Description: 10-minute activities based on Disney films that count towards a child’s 60 active minutes per day.

Registration: not required

 

Super Movers

Website: https://www.bbc.co.uk/teach/supermovers

Suitable for: Investigators and Engineers

Description: videos which help children move while they learn. They support curriculum subjects, including maths and English.

Registration: not required

 

#ThisIsPE

Website: https://www.afpe.org.uk/physical-education/thisispe-supporting-parents-to-teach-pe-at-home/

Suitable for: Investigators and Engineers

Key stages: key stage 1 and key stage 2

Description: videos delivered by teachers focussing on the PE curriculum which are accessible on YouTube.

Registration: not required

Websites to support learning for pupils with SEND

Communication

Broadening the curriculum

Do2Learn (USA)

Website: https://do2learn.com/

Description: a range of downloadable resources grouped by theme. Themes include: social skills, songs and games, and picture cards.

Registration: not required

 

Inclusive Teach

Website: https://inclusiveteach.com/free-printable-sen-teaching-resources/

Description: downloadable teaching resources to support pupils with SEND.

Registration: not required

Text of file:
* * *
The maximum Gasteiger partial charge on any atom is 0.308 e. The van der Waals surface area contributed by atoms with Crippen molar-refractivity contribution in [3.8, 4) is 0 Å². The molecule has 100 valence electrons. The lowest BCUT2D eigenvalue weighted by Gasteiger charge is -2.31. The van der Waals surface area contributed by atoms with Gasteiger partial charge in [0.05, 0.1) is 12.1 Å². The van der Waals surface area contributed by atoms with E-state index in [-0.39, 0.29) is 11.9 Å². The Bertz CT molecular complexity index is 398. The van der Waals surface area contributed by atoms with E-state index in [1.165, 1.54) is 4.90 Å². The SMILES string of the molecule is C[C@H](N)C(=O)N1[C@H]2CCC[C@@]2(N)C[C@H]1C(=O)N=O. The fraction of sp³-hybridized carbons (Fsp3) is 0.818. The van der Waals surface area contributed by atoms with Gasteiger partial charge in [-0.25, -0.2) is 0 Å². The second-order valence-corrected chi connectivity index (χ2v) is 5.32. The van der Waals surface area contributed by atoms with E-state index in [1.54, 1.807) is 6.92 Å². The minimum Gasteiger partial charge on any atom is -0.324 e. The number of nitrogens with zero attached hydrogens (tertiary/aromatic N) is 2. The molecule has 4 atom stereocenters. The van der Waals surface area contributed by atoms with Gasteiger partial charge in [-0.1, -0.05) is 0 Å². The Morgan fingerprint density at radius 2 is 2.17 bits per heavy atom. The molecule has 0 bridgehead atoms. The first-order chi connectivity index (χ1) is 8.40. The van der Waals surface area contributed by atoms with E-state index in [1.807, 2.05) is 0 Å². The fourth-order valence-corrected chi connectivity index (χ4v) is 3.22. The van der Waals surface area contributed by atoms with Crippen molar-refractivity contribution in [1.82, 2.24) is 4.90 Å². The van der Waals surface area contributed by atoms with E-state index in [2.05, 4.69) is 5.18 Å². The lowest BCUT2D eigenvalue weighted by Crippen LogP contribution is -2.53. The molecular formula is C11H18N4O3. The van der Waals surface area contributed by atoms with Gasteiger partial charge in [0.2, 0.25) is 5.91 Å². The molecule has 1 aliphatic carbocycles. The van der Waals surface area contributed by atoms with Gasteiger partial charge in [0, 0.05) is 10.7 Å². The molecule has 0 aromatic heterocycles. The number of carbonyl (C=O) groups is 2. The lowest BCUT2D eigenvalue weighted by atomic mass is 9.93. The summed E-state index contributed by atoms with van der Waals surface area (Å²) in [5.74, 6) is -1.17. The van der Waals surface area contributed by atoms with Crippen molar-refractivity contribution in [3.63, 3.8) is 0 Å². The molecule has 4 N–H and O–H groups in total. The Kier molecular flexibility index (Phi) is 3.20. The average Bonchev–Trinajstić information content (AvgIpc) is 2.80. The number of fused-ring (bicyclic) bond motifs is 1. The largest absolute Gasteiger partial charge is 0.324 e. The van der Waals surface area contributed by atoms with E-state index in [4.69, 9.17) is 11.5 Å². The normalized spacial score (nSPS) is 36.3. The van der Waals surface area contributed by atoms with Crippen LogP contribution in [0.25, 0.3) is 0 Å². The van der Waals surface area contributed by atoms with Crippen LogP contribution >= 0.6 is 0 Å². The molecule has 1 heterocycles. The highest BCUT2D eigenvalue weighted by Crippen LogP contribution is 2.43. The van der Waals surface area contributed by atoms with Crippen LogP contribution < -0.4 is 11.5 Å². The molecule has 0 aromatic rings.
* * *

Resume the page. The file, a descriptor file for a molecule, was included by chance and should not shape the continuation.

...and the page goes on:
PMLD thematic units – from the Northern Ireland Curriculum

Website: http://www.nicurriculum.org.uk/curriculum_microsite/SEN_PMLD_thematic_units/index.asp

Description: comprehensive guidance on themed activities for learners with Profound and Multiple Learning Difficulties (PMLD). A full sensory curriculum is offered.

Registration: not required

 

Priory Woods School

Website: http://www.priorywoods.middlesbrough.sch.uk/page/?title=Resources&pid=3

Description: resources from an award-winning, innovative school, rated by Ofsted as outstanding and put together by SEND teachers. The resources include apps and programmes.

Registration: not required

 

SEND Gateway

Website: https://www.sendgateway.org.uk/whole-school-send/find-wss-resources/nqt-videos.html

Description: A range of SEND guidance videos created in collaboration with the Centre for Education and Youth (CfEY) in addition to many other experts within the sector. Aimed at Newly Qualified Teachers (NQTs).

Registration: not required

 

SENict Activities

Website: https://www.ianbean.co.uk/senict-members-resource-portal

Description: downloadable activities aimed particularly at Profound and Multiple Learning Difficulties (PMLD) and Severe Learning Difficulties (SLD) learners.

Registration: not required